Such, indeed, is the conclusion of the conservative economists who share Mr. Bell’s postulate. As a matter of simple, classical, economic theory they demonstrated a generation ago that all collective bargaining on wages is socially harmful and can lead only to distortion of an economic structure which, if left undisturbed by monopolistic elements like unions, would produce the greatest good for the greatest number!

This is surely not the place, nor am I the one, to re-argue the question of whether laissez-faire economic theory is a meaningful description of the society in which we live. But I am surprised at Mr. Bell’s uncritical assertion, without even an attempt at proof, of one of its basic postulates. This assertion is the basic premise of his conclusion concerning collective bargaining. All the rest is window dressing.

On second thought, the rest is not window dressing. To the contrary, it proves the error of Mr. Bell’s theoretical postulate. It demonstrates in our economy price (and wage) levels are not inexorably determined by economic law. There are large areas in which prices (and wages) are administered. There is no iron law as to either, and social forces can affect both. I believe that collective bargaining has had, and certainly can have, an effect in increasing labor’s share of the total product, both directly and by inducing increases in productivity. I refuse to accept an unverified postulate that this result simply cannot occur. Nor do I understand, if Mr. Bell’s postulate is correct, why unions should turn from wage bargaining to applying economic pressure on corporations to reduce prices. The money supply, Mr. Bell tells us, would still determine the over-all price (and, by implication, wage) level and the only result would be an inverse effect on the structure of wages.1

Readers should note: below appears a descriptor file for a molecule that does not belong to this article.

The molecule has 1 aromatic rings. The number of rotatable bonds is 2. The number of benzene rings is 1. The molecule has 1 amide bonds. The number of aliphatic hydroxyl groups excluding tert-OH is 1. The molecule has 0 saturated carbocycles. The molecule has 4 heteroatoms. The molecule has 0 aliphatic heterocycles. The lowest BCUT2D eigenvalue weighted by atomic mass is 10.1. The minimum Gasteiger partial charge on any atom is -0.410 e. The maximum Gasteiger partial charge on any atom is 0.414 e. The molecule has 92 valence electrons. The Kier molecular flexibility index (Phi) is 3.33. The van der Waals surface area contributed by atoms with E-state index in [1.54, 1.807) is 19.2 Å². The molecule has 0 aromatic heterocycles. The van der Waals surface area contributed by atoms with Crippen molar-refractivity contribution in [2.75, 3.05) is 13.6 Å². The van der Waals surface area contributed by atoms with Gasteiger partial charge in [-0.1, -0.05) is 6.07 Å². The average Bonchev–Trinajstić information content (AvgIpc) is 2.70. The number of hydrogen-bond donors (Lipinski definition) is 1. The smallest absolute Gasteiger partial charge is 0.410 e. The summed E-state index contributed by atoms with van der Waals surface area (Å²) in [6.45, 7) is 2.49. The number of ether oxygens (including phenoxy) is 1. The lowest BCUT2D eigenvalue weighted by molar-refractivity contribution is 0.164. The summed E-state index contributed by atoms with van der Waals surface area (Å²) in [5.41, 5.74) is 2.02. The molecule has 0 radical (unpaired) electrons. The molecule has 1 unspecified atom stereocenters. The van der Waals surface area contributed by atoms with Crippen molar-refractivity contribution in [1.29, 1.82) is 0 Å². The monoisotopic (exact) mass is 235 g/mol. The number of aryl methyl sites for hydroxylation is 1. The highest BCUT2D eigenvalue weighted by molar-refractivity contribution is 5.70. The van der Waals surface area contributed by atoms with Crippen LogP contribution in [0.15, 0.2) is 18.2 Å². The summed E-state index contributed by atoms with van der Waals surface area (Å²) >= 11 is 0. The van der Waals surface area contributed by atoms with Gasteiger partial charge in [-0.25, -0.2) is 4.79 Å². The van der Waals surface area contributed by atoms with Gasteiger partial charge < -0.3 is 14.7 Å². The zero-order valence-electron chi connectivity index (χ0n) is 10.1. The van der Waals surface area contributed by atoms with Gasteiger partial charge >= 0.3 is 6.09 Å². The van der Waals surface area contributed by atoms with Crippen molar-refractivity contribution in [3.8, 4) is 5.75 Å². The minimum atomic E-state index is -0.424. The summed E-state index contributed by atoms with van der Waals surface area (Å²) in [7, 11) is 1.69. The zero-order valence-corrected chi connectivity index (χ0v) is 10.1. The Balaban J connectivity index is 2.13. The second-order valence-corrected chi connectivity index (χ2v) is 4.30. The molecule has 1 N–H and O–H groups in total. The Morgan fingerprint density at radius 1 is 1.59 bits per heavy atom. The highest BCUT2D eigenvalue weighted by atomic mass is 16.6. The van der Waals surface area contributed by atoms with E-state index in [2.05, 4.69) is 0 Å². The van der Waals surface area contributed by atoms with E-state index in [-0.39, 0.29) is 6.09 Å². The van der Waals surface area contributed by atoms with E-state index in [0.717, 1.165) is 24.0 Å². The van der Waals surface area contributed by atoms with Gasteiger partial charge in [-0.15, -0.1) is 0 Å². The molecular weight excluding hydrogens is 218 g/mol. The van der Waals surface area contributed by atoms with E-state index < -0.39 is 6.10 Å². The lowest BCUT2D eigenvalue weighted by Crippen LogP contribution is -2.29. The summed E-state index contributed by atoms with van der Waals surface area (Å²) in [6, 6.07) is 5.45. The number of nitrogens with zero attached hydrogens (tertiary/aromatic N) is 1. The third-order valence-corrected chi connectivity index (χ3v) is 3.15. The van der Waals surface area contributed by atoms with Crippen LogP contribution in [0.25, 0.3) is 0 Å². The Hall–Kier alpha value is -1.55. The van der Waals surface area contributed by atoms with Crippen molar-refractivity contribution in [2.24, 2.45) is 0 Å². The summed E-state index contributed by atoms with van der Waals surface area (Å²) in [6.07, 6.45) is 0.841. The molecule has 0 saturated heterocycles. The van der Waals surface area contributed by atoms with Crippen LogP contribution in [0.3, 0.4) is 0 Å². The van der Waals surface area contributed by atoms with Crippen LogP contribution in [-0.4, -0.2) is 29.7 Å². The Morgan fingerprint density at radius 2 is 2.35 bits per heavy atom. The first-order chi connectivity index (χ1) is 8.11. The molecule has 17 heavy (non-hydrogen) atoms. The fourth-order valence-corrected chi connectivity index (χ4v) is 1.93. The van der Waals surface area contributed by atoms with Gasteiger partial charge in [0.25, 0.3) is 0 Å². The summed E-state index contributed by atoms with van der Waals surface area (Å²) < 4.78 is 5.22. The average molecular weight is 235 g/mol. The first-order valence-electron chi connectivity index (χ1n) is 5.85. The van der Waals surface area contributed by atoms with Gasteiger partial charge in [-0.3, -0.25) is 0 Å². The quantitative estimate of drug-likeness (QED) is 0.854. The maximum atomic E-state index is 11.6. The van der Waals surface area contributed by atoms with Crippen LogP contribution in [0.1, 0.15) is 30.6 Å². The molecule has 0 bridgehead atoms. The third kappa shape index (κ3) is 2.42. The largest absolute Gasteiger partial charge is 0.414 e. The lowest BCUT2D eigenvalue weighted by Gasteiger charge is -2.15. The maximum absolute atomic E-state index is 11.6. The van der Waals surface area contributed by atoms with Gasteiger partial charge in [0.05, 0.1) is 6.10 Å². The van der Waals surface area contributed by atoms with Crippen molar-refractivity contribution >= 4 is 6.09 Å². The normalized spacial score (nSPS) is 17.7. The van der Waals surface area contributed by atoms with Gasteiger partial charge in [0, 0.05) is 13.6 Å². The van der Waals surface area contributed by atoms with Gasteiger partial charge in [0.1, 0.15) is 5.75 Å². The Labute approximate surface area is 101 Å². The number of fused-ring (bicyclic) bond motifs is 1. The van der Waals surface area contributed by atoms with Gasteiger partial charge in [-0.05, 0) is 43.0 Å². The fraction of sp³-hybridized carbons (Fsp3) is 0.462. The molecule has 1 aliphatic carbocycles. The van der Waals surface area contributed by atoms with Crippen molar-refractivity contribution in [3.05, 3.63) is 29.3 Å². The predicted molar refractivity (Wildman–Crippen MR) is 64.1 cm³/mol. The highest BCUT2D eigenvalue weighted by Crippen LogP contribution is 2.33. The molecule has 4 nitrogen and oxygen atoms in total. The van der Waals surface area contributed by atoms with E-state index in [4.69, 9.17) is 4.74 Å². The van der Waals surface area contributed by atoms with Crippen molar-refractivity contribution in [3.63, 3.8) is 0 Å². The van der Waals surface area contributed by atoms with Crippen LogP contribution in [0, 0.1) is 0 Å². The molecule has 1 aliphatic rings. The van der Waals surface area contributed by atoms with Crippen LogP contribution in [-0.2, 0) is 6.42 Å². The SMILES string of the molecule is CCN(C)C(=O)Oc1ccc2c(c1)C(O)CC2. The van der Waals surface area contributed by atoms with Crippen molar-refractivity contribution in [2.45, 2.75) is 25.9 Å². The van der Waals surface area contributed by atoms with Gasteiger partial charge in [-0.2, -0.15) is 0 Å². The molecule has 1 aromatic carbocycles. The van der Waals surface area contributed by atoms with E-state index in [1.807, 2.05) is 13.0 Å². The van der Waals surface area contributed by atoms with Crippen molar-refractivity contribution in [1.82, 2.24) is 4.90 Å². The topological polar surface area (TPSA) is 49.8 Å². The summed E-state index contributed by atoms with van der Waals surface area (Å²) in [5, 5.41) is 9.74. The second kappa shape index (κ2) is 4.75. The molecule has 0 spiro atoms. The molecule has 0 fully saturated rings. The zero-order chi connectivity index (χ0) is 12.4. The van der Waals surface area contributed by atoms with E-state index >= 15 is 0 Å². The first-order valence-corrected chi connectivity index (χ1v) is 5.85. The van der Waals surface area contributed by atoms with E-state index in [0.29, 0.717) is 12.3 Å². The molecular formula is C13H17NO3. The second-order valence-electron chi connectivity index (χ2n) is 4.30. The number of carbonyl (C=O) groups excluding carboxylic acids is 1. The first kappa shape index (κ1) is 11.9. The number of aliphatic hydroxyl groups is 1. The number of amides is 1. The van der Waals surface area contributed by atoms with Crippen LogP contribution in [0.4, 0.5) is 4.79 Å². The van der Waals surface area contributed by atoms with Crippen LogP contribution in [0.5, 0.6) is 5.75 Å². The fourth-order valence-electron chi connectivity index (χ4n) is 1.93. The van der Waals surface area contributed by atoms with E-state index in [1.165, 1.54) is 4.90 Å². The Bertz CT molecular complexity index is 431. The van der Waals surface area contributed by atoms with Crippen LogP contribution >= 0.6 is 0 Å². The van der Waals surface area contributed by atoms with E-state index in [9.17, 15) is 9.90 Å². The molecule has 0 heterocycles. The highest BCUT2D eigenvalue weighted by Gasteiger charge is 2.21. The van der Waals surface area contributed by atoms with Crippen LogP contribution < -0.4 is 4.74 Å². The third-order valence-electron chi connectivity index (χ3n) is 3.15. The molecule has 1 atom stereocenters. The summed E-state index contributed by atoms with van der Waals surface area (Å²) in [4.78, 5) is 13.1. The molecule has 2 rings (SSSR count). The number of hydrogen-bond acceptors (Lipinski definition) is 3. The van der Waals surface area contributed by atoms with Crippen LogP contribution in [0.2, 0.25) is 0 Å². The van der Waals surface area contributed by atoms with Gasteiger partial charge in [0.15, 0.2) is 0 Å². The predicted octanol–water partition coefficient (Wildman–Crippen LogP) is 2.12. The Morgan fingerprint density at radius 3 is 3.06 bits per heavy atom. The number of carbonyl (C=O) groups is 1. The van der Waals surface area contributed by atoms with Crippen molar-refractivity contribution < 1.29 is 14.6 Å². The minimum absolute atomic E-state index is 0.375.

Nor do I believe that the wage increases which have taken place in the highly organized auto and steel industries with their powerful unions, have prejudiced the less organized and less powerful unions in other industries. On the contrary, it is my firm view—a view which is supported by respectable economic opinion—that the pressure of the rise of wages in steel and auto has helped to raise the wages of lower-paid groups. While the rippling effect in steel and auto has been exaggerated by these industries for their own purposes, there is, nevertheless, an element of truth in the claim that a settlement in these basic industries helps to provide the basis for wage movements in other industries.



I am also very much perplexed by a concluding observation of Mr. Bell’s, which I find somewhat unrelated to his main thesis. In reviewing the traditional goals of collective bargaining—providing security; raising wages; eliminating job discrimination; providing for impartial arbitration, etc.—Mr. Bell seems to assume that these goals have been achieved. At best this assumption is only partially true. However, he then goes on to advocate—as though it were a new goal—the importance of achieving for the blue-collar worker the economic status of a white-collar worker—namely, an annual wage.